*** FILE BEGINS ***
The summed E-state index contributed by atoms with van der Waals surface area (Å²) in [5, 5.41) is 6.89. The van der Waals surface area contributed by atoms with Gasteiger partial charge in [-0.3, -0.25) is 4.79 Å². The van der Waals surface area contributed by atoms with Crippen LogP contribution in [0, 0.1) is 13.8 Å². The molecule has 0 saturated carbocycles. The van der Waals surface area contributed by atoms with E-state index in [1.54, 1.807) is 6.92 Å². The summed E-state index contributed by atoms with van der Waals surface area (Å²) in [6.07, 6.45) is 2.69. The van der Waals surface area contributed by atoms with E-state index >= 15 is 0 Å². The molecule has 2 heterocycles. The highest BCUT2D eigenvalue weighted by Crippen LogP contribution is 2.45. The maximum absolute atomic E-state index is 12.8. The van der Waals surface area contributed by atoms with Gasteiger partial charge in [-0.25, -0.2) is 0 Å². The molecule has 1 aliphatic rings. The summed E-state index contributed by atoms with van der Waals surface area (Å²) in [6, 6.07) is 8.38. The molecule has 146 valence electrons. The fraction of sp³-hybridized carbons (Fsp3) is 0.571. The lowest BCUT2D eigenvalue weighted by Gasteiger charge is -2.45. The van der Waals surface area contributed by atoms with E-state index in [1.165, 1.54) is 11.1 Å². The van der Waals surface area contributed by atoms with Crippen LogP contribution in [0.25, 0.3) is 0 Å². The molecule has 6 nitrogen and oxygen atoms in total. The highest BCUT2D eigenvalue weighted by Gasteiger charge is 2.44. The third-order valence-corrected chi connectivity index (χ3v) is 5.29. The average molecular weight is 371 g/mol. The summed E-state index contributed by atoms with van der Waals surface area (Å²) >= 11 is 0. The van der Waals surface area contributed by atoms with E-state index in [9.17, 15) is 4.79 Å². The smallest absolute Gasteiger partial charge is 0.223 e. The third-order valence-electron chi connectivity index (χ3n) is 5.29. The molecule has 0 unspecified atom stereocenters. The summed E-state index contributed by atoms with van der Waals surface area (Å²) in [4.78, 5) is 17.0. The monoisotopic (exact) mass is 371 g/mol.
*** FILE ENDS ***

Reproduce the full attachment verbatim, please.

The summed E-state index contributed by atoms with van der Waals surface area (Å²) in [5, 5.41) is 6.89. The van der Waals surface area contributed by atoms with Gasteiger partial charge in [-0.3, -0.25) is 4.79 Å². The van der Waals surface area contributed by atoms with Crippen LogP contribution in [0, 0.1) is 13.8 Å². The molecule has 0 saturated carbocycles. The van der Waals surface area contributed by atoms with E-state index in [1.54, 1.807) is 6.92 Å². The summed E-state index contributed by atoms with van der Waals surface area (Å²) in [6.07, 6.45) is 2.69. The van der Waals surface area contributed by atoms with E-state index >= 15 is 0 Å². The molecule has 2 heterocycles. The highest BCUT2D eigenvalue weighted by Crippen LogP contribution is 2.45. The maximum absolute atomic E-state index is 12.8. The van der Waals surface area contributed by atoms with Gasteiger partial charge in [-0.25, -0.2) is 0 Å². The molecule has 1 aliphatic rings. The summed E-state index contributed by atoms with van der Waals surface area (Å²) in [6, 6.07) is 8.38. The molecule has 146 valence electrons. The fraction of sp³-hybridized carbons (Fsp3) is 0.571. The lowest BCUT2D eigenvalue weighted by Gasteiger charge is -2.45. The van der Waals surface area contributed by atoms with E-state index in [1.165, 1.54) is 11.1 Å². The van der Waals surface area contributed by atoms with Crippen LogP contribution in [0.25, 0.3) is 0 Å². The molecule has 6 nitrogen and oxygen atoms in total. The highest BCUT2D eigenvalue weighted by Gasteiger charge is 2.44. The third-order valence-corrected chi connectivity index (χ3v) is 5.29. The average molecular weight is 371 g/mol. The summed E-state index contributed by atoms with van der Waals surface area (Å²) >= 11 is 0. The van der Waals surface area contributed by atoms with E-state index in [9.17, 15) is 4.79 Å². The smallest absolute Gasteiger partial charge is 0.223 e. The third-order valence-electron chi connectivity index (χ3n) is 5.29. The molecule has 0 unspecified atom stereocenters. The summed E-state index contributed by atoms with van der Waals surface area (Å²) in [4.78, 5) is 17.0. The monoisotopic (exact) mass is 371 g/mol.